My Architect – A Son’s
Sound: B- Extras: C+ Documentary: B
One man goes out to reconstruct the life of his father,
but for Nathaniel Khan, his father was the brilliant architect Louis I.
Kahn. My Architect – A Son’s Journey
(2003) is a new documentary that offers Nathaniel’s search for who his father
was, why they did not have a better relationship, clarity on his dying at a
train station in 1974 and meeting the people who knew him and his legacy. This includes family and a few architects,
like Edmond Bacon.
Filled with valuable new interviews and some vintage
footage, Nathaniel ambitiously travels all over to find out the truth and
unveil more about his father than hardly anyone has known before. Louis left behind several children with
three different mothers and was heading for bankruptcy at his untimely
death. The tale gets odder as it gets
sadder, but it is always intriguing and it gives us some interesting ideas
about how he came up with his designs. He was Jewish, but was trying to find something more broadly
spiritual. He was original, but thought
little was original and what he did was based on what already existed. He left his mark, yet at least a dozen of
his projects never saw the light of day.
If it were any worse, it would be bittersweet, but the man left a legacy
and lived a long life. Nathaniel was
his only son, who also visits some of the relatives. Not enough programs are done on architects or architecture, but
this one works and is a winner.
The full frame 1.33 X 1 image was shot on a digital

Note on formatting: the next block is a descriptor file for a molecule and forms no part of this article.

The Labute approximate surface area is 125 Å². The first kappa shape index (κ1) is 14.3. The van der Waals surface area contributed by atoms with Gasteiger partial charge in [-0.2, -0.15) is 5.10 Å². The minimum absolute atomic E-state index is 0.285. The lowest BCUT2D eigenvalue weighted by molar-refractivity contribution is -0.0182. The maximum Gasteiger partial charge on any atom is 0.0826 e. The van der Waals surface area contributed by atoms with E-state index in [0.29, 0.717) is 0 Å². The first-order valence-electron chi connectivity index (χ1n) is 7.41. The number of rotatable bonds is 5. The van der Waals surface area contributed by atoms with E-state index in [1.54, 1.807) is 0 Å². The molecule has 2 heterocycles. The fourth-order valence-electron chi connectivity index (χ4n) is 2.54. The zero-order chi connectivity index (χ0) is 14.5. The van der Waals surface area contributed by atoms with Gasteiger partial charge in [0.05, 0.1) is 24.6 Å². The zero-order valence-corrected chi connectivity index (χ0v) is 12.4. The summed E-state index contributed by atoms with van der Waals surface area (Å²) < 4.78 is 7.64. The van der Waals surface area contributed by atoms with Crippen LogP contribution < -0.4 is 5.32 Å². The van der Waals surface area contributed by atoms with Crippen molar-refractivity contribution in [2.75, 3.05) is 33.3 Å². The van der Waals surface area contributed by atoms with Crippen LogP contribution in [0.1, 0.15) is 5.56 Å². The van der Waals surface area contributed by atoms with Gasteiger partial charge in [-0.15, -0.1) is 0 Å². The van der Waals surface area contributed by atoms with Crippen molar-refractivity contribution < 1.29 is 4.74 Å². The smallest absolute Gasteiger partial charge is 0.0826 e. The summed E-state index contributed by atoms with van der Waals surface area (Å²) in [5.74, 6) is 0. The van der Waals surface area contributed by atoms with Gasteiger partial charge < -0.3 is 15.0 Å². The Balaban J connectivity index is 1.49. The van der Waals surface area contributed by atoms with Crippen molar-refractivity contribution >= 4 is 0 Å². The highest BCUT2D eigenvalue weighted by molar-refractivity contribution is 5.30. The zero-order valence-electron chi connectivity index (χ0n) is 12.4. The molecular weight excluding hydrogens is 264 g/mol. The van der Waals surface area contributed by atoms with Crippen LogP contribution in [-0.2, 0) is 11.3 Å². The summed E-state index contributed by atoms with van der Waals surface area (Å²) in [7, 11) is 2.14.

version of NTSC video and includes some filmed footage from the past, plus the
usual stills. This looks good and
despite a theatrical release, this version comes off the tape, not film, saving
it from being a generation more down.
One late scene shows Nathaniel brought a motion picture camera as
well. The Dolby Digital 2.0 Stereo has
Pro Logic surrounds and was released theatrically in Dolby’s SR (Spectral
Recording) analog system. It has good
playback considering much of this was taped on the spot. It performs well enough.
Extras include a very nicely produced book inside the DVD
case with a translucent cover, plus a pullout timeline of Kahn’s life and
achievements. On the DVD itself, the trailer
for this and four other New Yorker titles are included, plus a question and
answer piece with Nat Kahn with rare extra footage and deleted scenes from the
program are included, split into eleven chapters. The son looking for father is a cliché at this point, but this
real life version avoids that by default.
This took five years to make and it shows. My Architect – A Son’s Journey is a must-see documentary.
- Nicholas Sheffo